This result means that the system reaches an equilibrium state independent of the initial state, if Assumptions 1 and 2 are satisfied. Then, by combining Lemma 1 with Theorem 2, we obtain the non-negativity of the saturation value in the thermodynamic limit.

Theorem 3 (Non-negativity from the strong ETH).

We assume that , along with Assumptions 1 and 2. For any ,

(41)

holds for sufficiently large .

Proof.

In Eq. (23), vanishes from Lemma 1, and vanishes from . ∎

We note that Theorem 3 is valid as long as its assumptions are satisfied, regardless of the initial state of the bath. When commutator is not equal to , an negative error term defined in Eq. (LABEL:eq:def_dei) is just added to the right-hand side of inequality (41). However, is expected to be small for some cases, as will be numerically demonstrated in Sec. V.

We have not mentioned the size dependence of the error term in inequality (41), which generally depends on the nontrivial scaling in inequalities (34) and (36). We will numerically show in Sec. V that becomes non-negative without error, even with a bath of sites.

By combining the saturation of the entropy production (Theorem 1) with the non-negativity (Theorem 3), we find that

(42)

holds for a typical time . This inequality represents the second law of thermodynamics at late times for general initial states. We note that our theory implies a stronger statement than just the non-negativity of the entropy production: it saturates at a non-negative value.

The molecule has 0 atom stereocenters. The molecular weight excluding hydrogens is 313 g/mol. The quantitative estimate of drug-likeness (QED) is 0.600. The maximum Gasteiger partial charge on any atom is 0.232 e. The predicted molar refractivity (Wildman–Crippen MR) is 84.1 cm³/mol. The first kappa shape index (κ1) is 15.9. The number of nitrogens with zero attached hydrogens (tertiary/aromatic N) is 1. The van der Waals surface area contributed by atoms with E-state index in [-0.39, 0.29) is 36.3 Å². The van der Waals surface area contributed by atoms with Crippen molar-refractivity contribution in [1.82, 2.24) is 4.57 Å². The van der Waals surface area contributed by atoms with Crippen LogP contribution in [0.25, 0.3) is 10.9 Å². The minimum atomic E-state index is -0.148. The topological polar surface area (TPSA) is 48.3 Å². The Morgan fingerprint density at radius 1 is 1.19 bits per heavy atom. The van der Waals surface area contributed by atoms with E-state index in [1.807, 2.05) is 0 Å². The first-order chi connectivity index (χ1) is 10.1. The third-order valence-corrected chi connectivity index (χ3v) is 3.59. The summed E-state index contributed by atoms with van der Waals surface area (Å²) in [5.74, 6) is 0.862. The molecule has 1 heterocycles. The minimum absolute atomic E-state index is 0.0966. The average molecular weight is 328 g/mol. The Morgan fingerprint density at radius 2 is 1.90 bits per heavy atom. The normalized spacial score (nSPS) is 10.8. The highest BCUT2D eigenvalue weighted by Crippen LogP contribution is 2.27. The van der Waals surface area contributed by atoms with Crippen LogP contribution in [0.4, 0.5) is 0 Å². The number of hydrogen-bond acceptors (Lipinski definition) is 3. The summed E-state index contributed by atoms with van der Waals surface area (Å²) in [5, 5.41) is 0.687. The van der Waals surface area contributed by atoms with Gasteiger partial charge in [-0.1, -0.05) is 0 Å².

iv.3 Non-negativity from the weak ETH

Non-negativity of the saturated entropy production can also be shown by using the weak ETH Biroli et al. (2010); Iyoda et al. (2017); Mori (2016) instead of the strong ETH. In fact, if the initial state has a sufficiently large effective dimension, we can prove the initial-state independence of .

In the present context, we formulate the weak ETH as the following large-deviation type bound.

Assumption 3 (Weak ETH).

We say that the total system satisfies the weak ETH, if for any , there exists a constant such that

(43)

where represents the probability in the uniform distribution on the set of the energy eigenstates in the energy shell.

This form of the weak ETH has rigorously been proved for general lattice systems with translation invariance, including integrable systems Tasaki (2016a); Mori (2016). We note that the proof in Ref. Tasaki (2016a); Mori (2016) has been presented with the choice of the energy shell with , while it is straightforward to generalize the proof to the case of our choice of the energy shell . Under the weak ETH, a sufficient condition for the initial state independence is that the initial state has an exponentially large effective dimension: